Georgia Southern University Expert: Think ‘Green’ When Choosing Plants for Your Home
With Earth Day on the horizon, many people are thinking about environmentally-friendly steps such as recycling, using energy-efficient light bulbs and bicycling or walking instead of driving.
However, as people enjoy the spring weather by working in their gardens and yards, they may not be thinking about the damage they could do by selecting the wrong plants. A Georgia Southern University expert reminds you to be careful not to select plants that could harm the environment.
“Plant beautiful flowers and shrubs, but be careful what you choose! Some non-native species can become aggressive invaders that can take over a forest, alter plant communities and even change the levels of nutrients in the soil,” said Lissa Leege, director of the Center for Sustainability in the Allen E. Paulson College of Science and Technology.
Invasive species are alien species whose introduction or spread threatens the environment, the economy and even human health. The plants originate somewhere else but then thrive in their new area, where they can take over local species.
“Invasive species are second only to habitat destruction as a threat to native biodiversity,” Leege said.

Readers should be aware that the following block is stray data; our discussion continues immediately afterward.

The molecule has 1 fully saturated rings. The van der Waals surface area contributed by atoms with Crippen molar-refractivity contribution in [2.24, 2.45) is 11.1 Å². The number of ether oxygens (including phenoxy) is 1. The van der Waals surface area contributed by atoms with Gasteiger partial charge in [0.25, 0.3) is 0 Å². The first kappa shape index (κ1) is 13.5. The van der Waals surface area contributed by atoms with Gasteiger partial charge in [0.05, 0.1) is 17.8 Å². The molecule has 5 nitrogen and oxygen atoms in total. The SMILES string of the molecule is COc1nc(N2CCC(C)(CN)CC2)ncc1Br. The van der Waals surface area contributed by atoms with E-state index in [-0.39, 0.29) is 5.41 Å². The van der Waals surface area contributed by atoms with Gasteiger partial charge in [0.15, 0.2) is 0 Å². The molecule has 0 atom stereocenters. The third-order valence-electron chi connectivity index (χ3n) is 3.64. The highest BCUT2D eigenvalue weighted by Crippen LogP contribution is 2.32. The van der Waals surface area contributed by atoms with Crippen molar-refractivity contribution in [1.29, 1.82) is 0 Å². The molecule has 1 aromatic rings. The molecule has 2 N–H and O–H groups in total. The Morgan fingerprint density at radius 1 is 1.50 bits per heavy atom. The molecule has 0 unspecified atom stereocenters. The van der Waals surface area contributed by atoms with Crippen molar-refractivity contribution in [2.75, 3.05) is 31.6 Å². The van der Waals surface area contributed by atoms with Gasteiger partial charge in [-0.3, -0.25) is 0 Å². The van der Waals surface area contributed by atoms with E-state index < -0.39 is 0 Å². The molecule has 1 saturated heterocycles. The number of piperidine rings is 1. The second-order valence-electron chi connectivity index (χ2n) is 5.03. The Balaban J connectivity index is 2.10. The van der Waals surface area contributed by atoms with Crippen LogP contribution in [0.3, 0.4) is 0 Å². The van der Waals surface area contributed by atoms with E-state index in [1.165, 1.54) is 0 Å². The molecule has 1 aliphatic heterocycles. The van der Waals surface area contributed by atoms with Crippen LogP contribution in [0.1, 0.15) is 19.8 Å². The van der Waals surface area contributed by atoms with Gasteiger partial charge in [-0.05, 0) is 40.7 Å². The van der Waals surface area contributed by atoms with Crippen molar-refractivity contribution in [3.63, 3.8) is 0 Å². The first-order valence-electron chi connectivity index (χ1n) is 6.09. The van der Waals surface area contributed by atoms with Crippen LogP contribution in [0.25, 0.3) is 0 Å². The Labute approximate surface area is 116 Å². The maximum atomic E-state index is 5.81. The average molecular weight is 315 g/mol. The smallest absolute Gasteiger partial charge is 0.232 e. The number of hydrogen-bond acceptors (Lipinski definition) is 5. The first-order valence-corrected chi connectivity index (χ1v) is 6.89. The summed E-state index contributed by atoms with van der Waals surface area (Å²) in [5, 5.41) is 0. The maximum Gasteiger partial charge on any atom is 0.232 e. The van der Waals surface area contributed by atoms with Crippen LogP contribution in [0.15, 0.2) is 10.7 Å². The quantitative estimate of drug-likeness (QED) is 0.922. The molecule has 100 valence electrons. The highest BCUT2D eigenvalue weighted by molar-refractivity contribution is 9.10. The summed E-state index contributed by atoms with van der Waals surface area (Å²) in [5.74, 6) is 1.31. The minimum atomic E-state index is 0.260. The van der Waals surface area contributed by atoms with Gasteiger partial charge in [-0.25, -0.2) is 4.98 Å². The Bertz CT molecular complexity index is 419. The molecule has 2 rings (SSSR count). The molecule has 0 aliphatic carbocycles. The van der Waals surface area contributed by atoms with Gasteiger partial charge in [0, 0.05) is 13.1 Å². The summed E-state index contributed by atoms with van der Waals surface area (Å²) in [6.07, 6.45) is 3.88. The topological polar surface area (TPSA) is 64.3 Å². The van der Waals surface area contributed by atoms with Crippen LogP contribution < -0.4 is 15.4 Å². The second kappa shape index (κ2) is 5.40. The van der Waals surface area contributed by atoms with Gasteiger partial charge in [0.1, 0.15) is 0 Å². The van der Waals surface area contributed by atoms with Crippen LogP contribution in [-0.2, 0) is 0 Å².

To illustrate how an invasive plant can take over a forest, Leege and some of her students have conducted a study over the past 11 years. It started in 2000 with a graduate student class studying coral ardisia, a small shrub native to Asia often called the Christmas berry. The ardisia is known for its ability to shade out native plants, preventing their growth and development.
The students censused the entire population of coral ardisia on property belonging to the Georgia Southern University Botanical Garden, where a resident of a neighboring house had apparently tossed the plant into the yard. At the time, only 144 individual plants were located in the roughly 6,000-square-foot area.
Since then, each of Leege’s Biology of Plants classes has surveyed the population to learn about plant population ecology and recorded the number of plants present. This year Leege decided the experiment had gone on long enough, so her class pulled out the plants. The total came to a whopping 7,469 individual plants, almost 6,000 of which were small seedlings, started from the seeds produced by the older plants.
For more information on plants that pose threats to natural areas in Georgia, visit http://www.gainvasives.org/gaweeds.cfm.
For media interested in stories related to Earth Day, the directors of Georgia Southern’s Center for Sustainability and the Environmental Sustainability Division are available for interviews about the University’s “green” initiatives.
Georgia Southern University, a Carnegie Doctoral/Research University, offers 115 degree programs serving 19,000 students. Through eight colleges, the University offers bachelors, masters and doctoral degree programs built on more than a century of academic achievement. The University, one of Georgia’s largest, is a top choice of Georgia’s HOPE scholars and is recognized for its student-centered approach to education. Visit: www.georgiasouthern.edu.